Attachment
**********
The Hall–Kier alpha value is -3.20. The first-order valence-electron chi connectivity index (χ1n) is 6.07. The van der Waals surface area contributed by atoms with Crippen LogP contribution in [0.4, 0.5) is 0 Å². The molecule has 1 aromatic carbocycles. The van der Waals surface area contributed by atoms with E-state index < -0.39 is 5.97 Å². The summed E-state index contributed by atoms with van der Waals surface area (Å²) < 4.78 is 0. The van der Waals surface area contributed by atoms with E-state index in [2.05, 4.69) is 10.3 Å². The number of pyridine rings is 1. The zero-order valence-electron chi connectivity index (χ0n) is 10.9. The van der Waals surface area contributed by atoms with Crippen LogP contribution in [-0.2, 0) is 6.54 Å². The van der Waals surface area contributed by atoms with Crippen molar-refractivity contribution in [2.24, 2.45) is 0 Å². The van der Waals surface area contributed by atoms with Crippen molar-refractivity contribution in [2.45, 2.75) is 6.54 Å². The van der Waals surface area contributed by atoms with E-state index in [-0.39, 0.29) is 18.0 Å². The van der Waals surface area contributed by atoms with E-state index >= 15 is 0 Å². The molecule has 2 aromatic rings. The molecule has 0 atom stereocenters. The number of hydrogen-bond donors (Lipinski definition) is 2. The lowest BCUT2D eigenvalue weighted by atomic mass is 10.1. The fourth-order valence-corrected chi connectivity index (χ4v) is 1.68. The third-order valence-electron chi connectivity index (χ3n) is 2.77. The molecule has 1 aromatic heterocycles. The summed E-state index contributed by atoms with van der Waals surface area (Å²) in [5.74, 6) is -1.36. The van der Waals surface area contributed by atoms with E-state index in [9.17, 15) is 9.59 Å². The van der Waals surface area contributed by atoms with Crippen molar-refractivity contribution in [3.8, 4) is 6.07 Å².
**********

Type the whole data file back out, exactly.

The Hall–Kier alpha value is -3.20. The first-order valence-electron chi connectivity index (χ1n) is 6.07. The van der Waals surface area contributed by atoms with Crippen LogP contribution in [0.4, 0.5) is 0 Å². The molecule has 1 aromatic carbocycles. The van der Waals surface area contributed by atoms with E-state index < -0.39 is 5.97 Å². The summed E-state index contributed by atoms with van der Waals surface area (Å²) < 4.78 is 0. The van der Waals surface area contributed by atoms with E-state index in [2.05, 4.69) is 10.3 Å². The number of pyridine rings is 1. The zero-order valence-electron chi connectivity index (χ0n) is 10.9. The van der Waals surface area contributed by atoms with Crippen LogP contribution in [-0.2, 0) is 6.54 Å². The van der Waals surface area contributed by atoms with Crippen molar-refractivity contribution in [2.24, 2.45) is 0 Å². The van der Waals surface area contributed by atoms with Crippen molar-refractivity contribution in [2.45, 2.75) is 6.54 Å². The van der Waals surface area contributed by atoms with E-state index in [-0.39, 0.29) is 18.0 Å². The van der Waals surface area contributed by atoms with E-state index >= 15 is 0 Å². The molecule has 2 aromatic rings. The molecule has 0 atom stereocenters. The number of hydrogen-bond donors (Lipinski definition) is 2. The lowest BCUT2D eigenvalue weighted by atomic mass is 10.1. The fourth-order valence-corrected chi connectivity index (χ4v) is 1.68. The third-order valence-electron chi connectivity index (χ3n) is 2.77. The molecule has 1 aromatic heterocycles. The summed E-state index contributed by atoms with van der Waals surface area (Å²) in [5.74, 6) is -1.36. The van der Waals surface area contributed by atoms with E-state index in [9.17, 15) is 9.59 Å². The van der Waals surface area contributed by atoms with Crippen molar-refractivity contribution in [3.8, 4) is 6.07 Å².